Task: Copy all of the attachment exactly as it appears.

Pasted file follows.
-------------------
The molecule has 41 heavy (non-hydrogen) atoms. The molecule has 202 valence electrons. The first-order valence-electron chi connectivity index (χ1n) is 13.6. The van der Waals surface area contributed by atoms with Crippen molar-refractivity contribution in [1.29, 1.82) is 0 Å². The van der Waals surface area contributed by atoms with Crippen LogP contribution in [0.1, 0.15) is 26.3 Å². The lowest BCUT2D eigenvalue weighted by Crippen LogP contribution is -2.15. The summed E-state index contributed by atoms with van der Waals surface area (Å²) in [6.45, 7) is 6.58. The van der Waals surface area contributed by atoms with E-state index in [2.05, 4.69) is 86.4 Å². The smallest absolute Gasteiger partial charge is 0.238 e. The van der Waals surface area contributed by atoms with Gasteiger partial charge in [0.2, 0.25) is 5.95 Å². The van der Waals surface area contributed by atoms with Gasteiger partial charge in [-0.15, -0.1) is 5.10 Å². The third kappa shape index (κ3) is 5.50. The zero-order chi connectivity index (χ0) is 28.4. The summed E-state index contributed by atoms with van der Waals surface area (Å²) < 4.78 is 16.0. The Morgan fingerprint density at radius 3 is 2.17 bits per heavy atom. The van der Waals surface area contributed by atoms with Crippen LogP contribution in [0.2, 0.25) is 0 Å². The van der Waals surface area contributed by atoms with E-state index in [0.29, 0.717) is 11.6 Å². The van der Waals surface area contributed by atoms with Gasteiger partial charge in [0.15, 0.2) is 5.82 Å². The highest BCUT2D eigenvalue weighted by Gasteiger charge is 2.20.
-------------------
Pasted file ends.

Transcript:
The molecule has 41 heavy (non-hydrogen) atoms. The molecule has 202 valence electrons. The first-order valence-electron chi connectivity index (χ1n) is 13.6. The van der Waals surface area contributed by atoms with Crippen molar-refractivity contribution in [1.29, 1.82) is 0 Å². The van der Waals surface area contributed by atoms with Crippen LogP contribution in [0.1, 0.15) is 26.3 Å². The lowest BCUT2D eigenvalue weighted by Crippen LogP contribution is -2.15. The summed E-state index contributed by atoms with van der Waals surface area (Å²) in [6.45, 7) is 6.58. The van der Waals surface area contributed by atoms with E-state index in [2.05, 4.69) is 86.4 Å². The smallest absolute Gasteiger partial charge is 0.238 e. The van der Waals surface area contributed by atoms with Gasteiger partial charge in [0.2, 0.25) is 5.95 Å². The van der Waals surface area contributed by atoms with Gasteiger partial charge in [-0.15, -0.1) is 5.10 Å². The third kappa shape index (κ3) is 5.50. The zero-order chi connectivity index (χ0) is 28.4. The summed E-state index contributed by atoms with van der Waals surface area (Å²) < 4.78 is 16.0. The Morgan fingerprint density at radius 3 is 2.17 bits per heavy atom. The van der Waals surface area contributed by atoms with Crippen LogP contribution in [0.2, 0.25) is 0 Å². The van der Waals surface area contributed by atoms with E-state index in [0.29, 0.717) is 11.6 Å². The van der Waals surface area contributed by atoms with Gasteiger partial charge in [0.15, 0.2) is 5.82 Å². The highest BCUT2D eigenvalue weighted by Gasteiger charge is 2.20.